Global Language and World Culture

# Some riddles

A simple Maths riddle: The battle of English and mathematics

One rabbit saw six elephants while going to the river. Every elephant saw two monkeys going towards the river. Every monkey holds one parrot in their hands.

How many “animals” are going towards the river ?

The answer to the simple Maths riddle is:
5 Animals.

Well done if you got it right.

Don’t worry if you did not get the correct answer, just keep an eye for others as we’ll feature our riddles regularly. ????

Why is the answer 5 ?

Let’s go through the question again and talk through the result.

1 rabbit saw 6 elephants while going to the river. <– Therefore, one animal (the rabbit) is going towards the river.

Every elephant saw 2 monkeys going towards the river. <– This is the tricky part, from the sentence it implies each of the 6 elephants saw 2 monkeys going towards the river, hence logically will be 6 x 2 = 12 animals (monkeys) going towards the river.

However, the statement does not explicitly say that “Every elephant saw 2 DIFFERENT monkeys…”, therefore implicit rules apply and infer that the 2 monkeys are the same.

So, the correct answer is that every elephant saw 2 monkeys, and by inference, the 2 monkeys are the same, hence there exists only 2 monkeys which are going towards the river.

Finally, every monkey holds 1 parrot in their hands. <– Therefore, 2 parrots are going towards the river.

So in total, 1 rabbit, 2 monkeys and 2 parrots (5 animals) are going towards the river.

Hope all of you have fun with this simple Maths riddle.

The bat and the ball

Here’s a simple arithmetic question: A bat and ball cost a dollar and ten cents. The bat costs a dollar more than the ball. How much does the ball cost?
The vast majority of people respond quickly and confidently, insisting the ball costs ten cents. This answer is both obvious and wrong. (The correct answer is five cents for the ball and a dollar and five cents for the bat.)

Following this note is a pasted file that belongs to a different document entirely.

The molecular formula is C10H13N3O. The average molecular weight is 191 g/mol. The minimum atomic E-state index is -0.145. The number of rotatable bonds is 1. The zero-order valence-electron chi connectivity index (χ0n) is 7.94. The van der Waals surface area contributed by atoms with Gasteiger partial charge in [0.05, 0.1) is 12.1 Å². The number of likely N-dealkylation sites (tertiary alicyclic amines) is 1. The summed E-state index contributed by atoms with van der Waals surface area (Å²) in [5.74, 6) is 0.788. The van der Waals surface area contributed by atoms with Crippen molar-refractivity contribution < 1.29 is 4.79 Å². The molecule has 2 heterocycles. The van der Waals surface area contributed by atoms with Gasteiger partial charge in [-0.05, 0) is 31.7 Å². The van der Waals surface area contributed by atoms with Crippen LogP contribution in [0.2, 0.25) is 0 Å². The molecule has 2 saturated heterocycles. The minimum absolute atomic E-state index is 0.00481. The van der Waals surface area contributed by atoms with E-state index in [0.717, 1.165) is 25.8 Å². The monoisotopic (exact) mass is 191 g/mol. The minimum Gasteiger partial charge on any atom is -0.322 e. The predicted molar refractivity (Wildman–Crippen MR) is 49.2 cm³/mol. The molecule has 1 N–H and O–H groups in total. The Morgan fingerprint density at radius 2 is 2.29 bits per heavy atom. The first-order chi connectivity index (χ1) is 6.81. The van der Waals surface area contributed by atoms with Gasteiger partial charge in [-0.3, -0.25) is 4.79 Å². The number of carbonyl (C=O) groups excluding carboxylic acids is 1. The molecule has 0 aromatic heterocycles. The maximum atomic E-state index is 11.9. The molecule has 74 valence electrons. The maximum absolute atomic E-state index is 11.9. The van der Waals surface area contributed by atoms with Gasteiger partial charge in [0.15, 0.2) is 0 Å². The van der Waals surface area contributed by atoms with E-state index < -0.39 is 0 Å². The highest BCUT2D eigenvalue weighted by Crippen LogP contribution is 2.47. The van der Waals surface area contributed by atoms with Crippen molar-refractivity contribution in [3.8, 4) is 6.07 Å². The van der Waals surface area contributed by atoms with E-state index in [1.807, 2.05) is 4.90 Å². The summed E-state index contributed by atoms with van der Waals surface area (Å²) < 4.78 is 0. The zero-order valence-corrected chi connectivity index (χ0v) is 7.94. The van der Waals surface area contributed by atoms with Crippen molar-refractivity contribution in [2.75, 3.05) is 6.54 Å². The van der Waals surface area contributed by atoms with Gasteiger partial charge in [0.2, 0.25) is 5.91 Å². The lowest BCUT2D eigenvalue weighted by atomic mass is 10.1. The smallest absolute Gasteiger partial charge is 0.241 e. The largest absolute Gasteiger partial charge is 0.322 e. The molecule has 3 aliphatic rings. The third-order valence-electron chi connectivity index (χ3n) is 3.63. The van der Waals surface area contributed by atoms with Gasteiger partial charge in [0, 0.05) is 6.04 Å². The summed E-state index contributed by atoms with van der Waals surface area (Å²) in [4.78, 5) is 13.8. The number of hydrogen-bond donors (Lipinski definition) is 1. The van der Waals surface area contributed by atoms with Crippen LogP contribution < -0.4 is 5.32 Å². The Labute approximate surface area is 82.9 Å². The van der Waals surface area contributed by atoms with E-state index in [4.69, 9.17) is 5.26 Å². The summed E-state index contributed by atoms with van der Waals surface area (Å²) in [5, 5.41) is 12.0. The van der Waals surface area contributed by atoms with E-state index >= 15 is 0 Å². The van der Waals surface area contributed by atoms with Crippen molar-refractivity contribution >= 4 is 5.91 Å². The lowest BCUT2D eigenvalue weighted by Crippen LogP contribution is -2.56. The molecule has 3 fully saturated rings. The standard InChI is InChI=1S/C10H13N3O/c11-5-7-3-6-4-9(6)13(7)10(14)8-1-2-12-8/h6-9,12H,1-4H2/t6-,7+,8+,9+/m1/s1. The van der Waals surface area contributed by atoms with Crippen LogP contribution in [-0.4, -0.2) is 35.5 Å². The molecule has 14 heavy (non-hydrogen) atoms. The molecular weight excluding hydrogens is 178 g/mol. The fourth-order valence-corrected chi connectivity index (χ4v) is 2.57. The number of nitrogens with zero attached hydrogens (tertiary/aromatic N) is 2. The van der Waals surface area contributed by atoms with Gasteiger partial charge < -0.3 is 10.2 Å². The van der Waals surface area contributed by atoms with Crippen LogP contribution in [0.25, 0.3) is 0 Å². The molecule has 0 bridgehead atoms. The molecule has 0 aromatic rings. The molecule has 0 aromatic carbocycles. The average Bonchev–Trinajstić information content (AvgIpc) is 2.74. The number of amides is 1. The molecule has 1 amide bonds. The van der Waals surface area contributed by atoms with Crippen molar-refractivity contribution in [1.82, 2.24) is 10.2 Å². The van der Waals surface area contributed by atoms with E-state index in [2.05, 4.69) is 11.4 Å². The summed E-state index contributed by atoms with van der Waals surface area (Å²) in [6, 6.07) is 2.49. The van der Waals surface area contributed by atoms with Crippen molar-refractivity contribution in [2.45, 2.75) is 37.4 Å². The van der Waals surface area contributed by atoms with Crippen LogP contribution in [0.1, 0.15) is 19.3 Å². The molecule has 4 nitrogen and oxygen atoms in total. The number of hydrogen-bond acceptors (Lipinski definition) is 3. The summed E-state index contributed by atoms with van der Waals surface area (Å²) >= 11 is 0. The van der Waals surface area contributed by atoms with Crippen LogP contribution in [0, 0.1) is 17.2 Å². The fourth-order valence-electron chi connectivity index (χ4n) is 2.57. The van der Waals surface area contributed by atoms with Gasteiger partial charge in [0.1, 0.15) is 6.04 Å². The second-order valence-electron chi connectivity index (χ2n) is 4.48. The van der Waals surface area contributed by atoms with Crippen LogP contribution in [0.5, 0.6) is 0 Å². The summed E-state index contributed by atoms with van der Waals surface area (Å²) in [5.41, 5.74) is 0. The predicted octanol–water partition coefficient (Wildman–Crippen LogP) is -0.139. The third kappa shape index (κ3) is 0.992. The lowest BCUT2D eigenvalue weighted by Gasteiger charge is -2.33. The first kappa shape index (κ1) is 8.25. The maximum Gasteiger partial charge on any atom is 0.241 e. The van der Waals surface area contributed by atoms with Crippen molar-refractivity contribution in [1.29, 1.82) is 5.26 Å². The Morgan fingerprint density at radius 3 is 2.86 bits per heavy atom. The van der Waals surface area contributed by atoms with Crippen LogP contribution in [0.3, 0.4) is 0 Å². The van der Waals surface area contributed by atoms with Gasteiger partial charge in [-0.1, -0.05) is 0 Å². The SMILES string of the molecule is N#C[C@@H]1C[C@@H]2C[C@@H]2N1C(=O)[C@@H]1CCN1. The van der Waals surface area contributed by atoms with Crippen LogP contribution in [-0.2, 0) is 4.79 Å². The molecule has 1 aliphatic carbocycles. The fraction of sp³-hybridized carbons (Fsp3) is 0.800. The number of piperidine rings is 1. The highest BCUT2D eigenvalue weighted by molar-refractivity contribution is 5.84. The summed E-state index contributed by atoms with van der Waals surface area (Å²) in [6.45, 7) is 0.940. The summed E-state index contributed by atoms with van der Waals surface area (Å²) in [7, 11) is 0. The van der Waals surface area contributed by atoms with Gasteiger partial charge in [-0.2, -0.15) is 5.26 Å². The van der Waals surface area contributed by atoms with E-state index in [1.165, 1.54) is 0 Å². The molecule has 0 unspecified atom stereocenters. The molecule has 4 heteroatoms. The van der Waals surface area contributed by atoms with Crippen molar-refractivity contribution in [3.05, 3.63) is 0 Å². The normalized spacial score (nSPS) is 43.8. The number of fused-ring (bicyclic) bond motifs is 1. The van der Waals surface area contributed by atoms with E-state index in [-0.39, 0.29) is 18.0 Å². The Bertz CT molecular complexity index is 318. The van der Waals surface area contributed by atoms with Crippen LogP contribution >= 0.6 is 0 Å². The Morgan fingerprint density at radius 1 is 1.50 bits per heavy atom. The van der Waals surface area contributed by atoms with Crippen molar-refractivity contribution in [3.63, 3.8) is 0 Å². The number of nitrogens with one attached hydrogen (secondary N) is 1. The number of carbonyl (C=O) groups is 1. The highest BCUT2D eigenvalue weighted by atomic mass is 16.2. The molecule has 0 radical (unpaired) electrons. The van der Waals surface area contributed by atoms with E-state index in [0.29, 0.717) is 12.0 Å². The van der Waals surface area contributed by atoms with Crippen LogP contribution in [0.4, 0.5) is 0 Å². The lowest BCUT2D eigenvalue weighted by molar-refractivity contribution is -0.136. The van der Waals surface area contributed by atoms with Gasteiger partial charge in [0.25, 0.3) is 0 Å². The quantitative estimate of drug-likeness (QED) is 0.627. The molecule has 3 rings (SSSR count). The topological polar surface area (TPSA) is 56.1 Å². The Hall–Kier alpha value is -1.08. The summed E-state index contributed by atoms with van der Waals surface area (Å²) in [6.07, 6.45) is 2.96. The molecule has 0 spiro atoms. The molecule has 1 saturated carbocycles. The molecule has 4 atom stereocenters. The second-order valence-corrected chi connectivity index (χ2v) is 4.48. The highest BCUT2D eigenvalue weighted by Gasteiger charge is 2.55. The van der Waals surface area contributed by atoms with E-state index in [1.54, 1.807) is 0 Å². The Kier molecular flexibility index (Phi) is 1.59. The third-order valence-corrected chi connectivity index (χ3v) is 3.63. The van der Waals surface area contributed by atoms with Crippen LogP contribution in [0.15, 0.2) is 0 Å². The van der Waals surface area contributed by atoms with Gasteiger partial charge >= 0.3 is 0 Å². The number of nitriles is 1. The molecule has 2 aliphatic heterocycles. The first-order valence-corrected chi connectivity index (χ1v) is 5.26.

The bat and ball quiz is intelligence test that was devised by Shane Fredrick from MIT. It is a test of what type of thinking process you predominately use. Either quickly with little conscious deliberation or slower and more reflective.
Here is how Shane explains why he created the riddle:
Remember that adage about trusting your first instinct? Forget it, says MIT Sloan Professor Shane Frederick, who has developed a simple, three-item test that measures people’s ability to resist their first instinct.
“Do you want someone running your company who doesn’t think beyond their first impulse,” asks Frederick, “or do you want someone who is willing to ask herself, ‘Does this response really make any sense?’” He says that the cognitive reflection test serves as a rough measure of that ability or disposition.

MIT Sloan professor, Shane Frederick, develops new intelligence test article:
http://mitsloan.mit.edu/alumni/pdf/Winter08-InnovationAtWork.pdf

So basically if you answered 10 cents as the price of the ball you rely on your first impulse, system one, as your guidance. But, if you answered correctly then it would have been using reflective objective thinking, system two.
I admit that I first answered 10 cents, but when told it was wrong I then took some time and worked it out.
So the ball costs 5 cents. Can you see why?
The bat was a dollar more than the ball.
This means they both started at the same cost or \$1.10 – \$1 = 10c  10/2 = 5c
10 is dived by two because there are two items the bat and ball.
So what kind of problem solver are you? Do you use System One (impulse) or System Two (reflective, objective). Feels good to finally have solved the Bat and Ball problem of how much does the ball cost.

The Three Gods

Three Gods A, B, and C are called, in no particular order, True, False, and Random. True always speaks truly, False always speaks falsely, but whether Random speaks truly or falsely is a completely random matter.

Your task is to determine the identities of A, B, and C by asking three yes-no questions; each question must be put to exactly one God. The Gods understand English, but will answer all questions in their own language, in which the words for yes and no are “da” and “ja”, in some order. You do not know which word means which.

It could be that some God gets asked more than one question (and hence that some God is not asked any question at all).
What the second question is, and to which God it is put, may depend on the answer to the first question. (And of course similarly for the third question.)
Whether Random speaks truly or not should be thought of as depending on the flip of a coin hidden in his brain: if the coin comes down heads, he speaks truly; if tails, falsely.